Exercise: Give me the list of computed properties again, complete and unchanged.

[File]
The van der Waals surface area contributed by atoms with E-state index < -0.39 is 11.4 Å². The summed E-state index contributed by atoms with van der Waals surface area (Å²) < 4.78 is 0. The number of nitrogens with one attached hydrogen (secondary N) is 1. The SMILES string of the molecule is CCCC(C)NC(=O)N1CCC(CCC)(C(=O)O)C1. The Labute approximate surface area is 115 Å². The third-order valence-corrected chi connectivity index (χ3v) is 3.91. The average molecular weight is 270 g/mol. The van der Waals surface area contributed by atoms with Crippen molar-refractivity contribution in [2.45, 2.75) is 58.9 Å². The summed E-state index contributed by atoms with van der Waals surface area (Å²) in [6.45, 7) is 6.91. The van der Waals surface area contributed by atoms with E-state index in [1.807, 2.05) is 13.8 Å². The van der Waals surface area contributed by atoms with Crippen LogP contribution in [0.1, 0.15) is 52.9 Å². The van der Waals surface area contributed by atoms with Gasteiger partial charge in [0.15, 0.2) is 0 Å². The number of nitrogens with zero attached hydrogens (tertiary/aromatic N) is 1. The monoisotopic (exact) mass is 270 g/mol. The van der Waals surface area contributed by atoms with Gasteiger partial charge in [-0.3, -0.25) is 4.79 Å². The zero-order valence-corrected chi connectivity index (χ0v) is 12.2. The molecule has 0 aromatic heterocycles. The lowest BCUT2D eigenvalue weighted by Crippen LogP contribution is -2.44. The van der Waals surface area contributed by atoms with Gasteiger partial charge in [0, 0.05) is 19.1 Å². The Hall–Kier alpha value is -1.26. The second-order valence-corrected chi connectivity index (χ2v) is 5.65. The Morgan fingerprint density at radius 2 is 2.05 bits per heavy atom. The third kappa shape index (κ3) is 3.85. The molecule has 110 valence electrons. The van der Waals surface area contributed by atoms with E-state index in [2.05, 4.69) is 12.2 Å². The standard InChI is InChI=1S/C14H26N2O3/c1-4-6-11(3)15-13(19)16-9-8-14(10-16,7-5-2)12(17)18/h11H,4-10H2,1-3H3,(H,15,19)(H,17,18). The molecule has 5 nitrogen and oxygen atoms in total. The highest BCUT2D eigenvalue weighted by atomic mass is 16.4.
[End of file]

The van der Waals surface area contributed by atoms with E-state index < -0.39 is 11.4 Å². The summed E-state index contributed by atoms with van der Waals surface area (Å²) < 4.78 is 0. The number of nitrogens with one attached hydrogen (secondary N) is 1. The SMILES string of the molecule is CCCC(C)NC(=O)N1CCC(CCC)(C(=O)O)C1. The Labute approximate surface area is 115 Å². The third-order valence-corrected chi connectivity index (χ3v) is 3.91. The average molecular weight is 270 g/mol. The van der Waals surface area contributed by atoms with Crippen molar-refractivity contribution in [2.45, 2.75) is 58.9 Å². The summed E-state index contributed by atoms with van der Waals surface area (Å²) in [6.45, 7) is 6.91. The van der Waals surface area contributed by atoms with E-state index in [1.807, 2.05) is 13.8 Å². The van der Waals surface area contributed by atoms with Crippen LogP contribution in [0.1, 0.15) is 52.9 Å². The van der Waals surface area contributed by atoms with Gasteiger partial charge in [0.15, 0.2) is 0 Å². The number of nitrogens with zero attached hydrogens (tertiary/aromatic N) is 1. The monoisotopic (exact) mass is 270 g/mol. The van der Waals surface area contributed by atoms with Gasteiger partial charge in [-0.3, -0.25) is 4.79 Å². The zero-order valence-corrected chi connectivity index (χ0v) is 12.2. The molecule has 0 aromatic heterocycles. The lowest BCUT2D eigenvalue weighted by Crippen LogP contribution is -2.44. The van der Waals surface area contributed by atoms with Gasteiger partial charge in [0, 0.05) is 19.1 Å². The Hall–Kier alpha value is -1.26. The second-order valence-corrected chi connectivity index (χ2v) is 5.65. The Morgan fingerprint density at radius 2 is 2.05 bits per heavy atom. The third kappa shape index (κ3) is 3.85. The molecule has 110 valence electrons. The van der Waals surface area contributed by atoms with E-state index in [2.05, 4.69) is 12.2 Å². The standard InChI is InChI=1S/C14H26N2O3/c1-4-6-11(3)15-13(19)16-9-8-14(10-16,7-5-2)12(17)18/h11H,4-10H2,1-3H3,(H,15,19)(H,17,18). The molecule has 5 nitrogen and oxygen atoms in total. The highest BCUT2D eigenvalue weighted by atomic mass is 16.4.